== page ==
Why 'Choosing Wisely' Won't Protect You in a Lawsuit

William Sullivan, DO, JD


October 27, 2017

In This Article

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Congress is currently poised to revisit safe harbors with the Saving Lives, Saving Costs Act (H.R. 4106) sponsored by Representative Andy Barr from Kentucky.[11] Under the Act, professional organizations would submit clinical practice guidelines to the Secretary of Health and Human Services who then selects guidelines to be used under the Act and publishes the guidelines online. If an eligible physician alleges that a patient's care adhered to an applicable clinical guideline under the Act, the physician may transfer a state malpractice action into federal court, where the case will be reviewed by a three-physician independent medical review panel.

Favorable findings of the review panel can be used as a basis to dismiss a claim against the physician. If a plaintiff pursues a case against a physician after a review panel finds in the physician's favor and the physician subsequently wins the case, the plaintiff may be forced to pay for the physician's costs and attorney's fees.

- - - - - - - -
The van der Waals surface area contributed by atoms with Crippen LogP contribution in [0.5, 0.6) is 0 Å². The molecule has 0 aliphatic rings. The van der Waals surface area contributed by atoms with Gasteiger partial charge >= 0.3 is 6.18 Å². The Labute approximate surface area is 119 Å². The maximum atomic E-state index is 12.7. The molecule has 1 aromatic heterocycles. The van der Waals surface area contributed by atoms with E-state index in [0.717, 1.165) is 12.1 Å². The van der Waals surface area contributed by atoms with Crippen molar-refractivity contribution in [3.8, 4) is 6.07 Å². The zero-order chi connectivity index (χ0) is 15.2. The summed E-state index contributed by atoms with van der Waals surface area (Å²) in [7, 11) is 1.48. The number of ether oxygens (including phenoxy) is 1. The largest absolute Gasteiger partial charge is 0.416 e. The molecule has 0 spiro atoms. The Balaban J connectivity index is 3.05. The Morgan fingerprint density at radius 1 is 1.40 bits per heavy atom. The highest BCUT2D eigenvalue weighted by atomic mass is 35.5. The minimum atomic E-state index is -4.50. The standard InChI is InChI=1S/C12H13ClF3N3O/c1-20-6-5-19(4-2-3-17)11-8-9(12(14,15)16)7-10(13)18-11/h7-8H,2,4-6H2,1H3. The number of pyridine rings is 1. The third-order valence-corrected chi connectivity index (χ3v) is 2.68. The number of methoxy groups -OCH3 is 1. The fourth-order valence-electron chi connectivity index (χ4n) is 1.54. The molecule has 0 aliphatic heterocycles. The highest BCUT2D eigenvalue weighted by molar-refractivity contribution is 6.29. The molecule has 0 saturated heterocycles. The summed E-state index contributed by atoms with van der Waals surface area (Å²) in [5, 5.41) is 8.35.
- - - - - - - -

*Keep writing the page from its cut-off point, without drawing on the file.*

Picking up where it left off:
Guidelines are created for many purposes. The intent of a guideline significantly affects whether the guideline will protect a physician against medical malpractice risk. Guidelines relating to payment issues should not be used for clinical or medicolegal purposes without strong clinical research supporting their conclusions. While clinical practice guidelines may be useful for both clinical and medicolegal purposes, the recommendations should be compared with current medical literature to determine whether the guidelines constitute appropriate medical care.

Statutory guidelines and safe harbors significantly reduce a practitioner's malpractice risk and also provide a strong deterrent to frivolous lawsuits. However, the decreased risk must be weighed against the inference of negligence that occurs if a statutory guideline is not followed, and against the potential transition of medical practice from a healing art to an exercise in checking all of the appropriate boxes to avoid liability.

The most judicious use of guidelines is to treat them as general outlines subject to change as our knowledge of medicine evolves, rather than as strict directives of medical diagnosis and management.


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